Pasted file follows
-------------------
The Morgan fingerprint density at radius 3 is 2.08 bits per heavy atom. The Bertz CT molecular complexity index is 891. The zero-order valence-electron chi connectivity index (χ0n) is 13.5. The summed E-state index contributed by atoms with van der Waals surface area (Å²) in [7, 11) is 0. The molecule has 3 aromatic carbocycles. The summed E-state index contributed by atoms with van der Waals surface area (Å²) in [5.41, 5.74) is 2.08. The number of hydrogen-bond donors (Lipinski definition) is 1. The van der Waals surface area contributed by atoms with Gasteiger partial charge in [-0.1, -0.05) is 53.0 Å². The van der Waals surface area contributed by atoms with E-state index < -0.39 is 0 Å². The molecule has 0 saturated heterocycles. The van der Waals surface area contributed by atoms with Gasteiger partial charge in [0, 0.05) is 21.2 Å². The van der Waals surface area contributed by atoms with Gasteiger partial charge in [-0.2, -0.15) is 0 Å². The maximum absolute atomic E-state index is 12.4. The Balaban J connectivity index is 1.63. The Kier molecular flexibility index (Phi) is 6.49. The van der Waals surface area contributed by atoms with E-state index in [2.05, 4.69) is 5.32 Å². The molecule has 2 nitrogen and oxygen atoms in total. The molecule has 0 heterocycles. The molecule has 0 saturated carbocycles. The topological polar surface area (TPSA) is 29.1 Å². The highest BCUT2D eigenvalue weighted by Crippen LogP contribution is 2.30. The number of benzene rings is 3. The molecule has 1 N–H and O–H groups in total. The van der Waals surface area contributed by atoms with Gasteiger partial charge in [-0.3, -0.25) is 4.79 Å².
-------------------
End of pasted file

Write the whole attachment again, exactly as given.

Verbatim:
The Morgan fingerprint density at radius 3 is 2.08 bits per heavy atom. The Bertz CT molecular complexity index is 891. The zero-order valence-electron chi connectivity index (χ0n) is 13.5. The summed E-state index contributed by atoms with van der Waals surface area (Å²) in [7, 11) is 0. The molecule has 3 aromatic carbocycles. The summed E-state index contributed by atoms with van der Waals surface area (Å²) in [5.41, 5.74) is 2.08. The number of hydrogen-bond donors (Lipinski definition) is 1. The van der Waals surface area contributed by atoms with Gasteiger partial charge in [-0.1, -0.05) is 53.0 Å². The van der Waals surface area contributed by atoms with E-state index < -0.39 is 0 Å². The molecule has 0 saturated heterocycles. The van der Waals surface area contributed by atoms with Gasteiger partial charge in [0, 0.05) is 21.2 Å². The van der Waals surface area contributed by atoms with Gasteiger partial charge in [-0.2, -0.15) is 0 Å². The maximum absolute atomic E-state index is 12.4. The Balaban J connectivity index is 1.63. The Kier molecular flexibility index (Phi) is 6.49. The van der Waals surface area contributed by atoms with E-state index in [2.05, 4.69) is 5.32 Å². The molecule has 2 nitrogen and oxygen atoms in total. The molecule has 0 heterocycles. The molecule has 0 saturated carbocycles. The topological polar surface area (TPSA) is 29.1 Å². The highest BCUT2D eigenvalue weighted by Crippen LogP contribution is 2.30. The number of benzene rings is 3. The molecule has 1 N–H and O–H groups in total. The van der Waals surface area contributed by atoms with Gasteiger partial charge in [-0.3, -0.25) is 4.79 Å².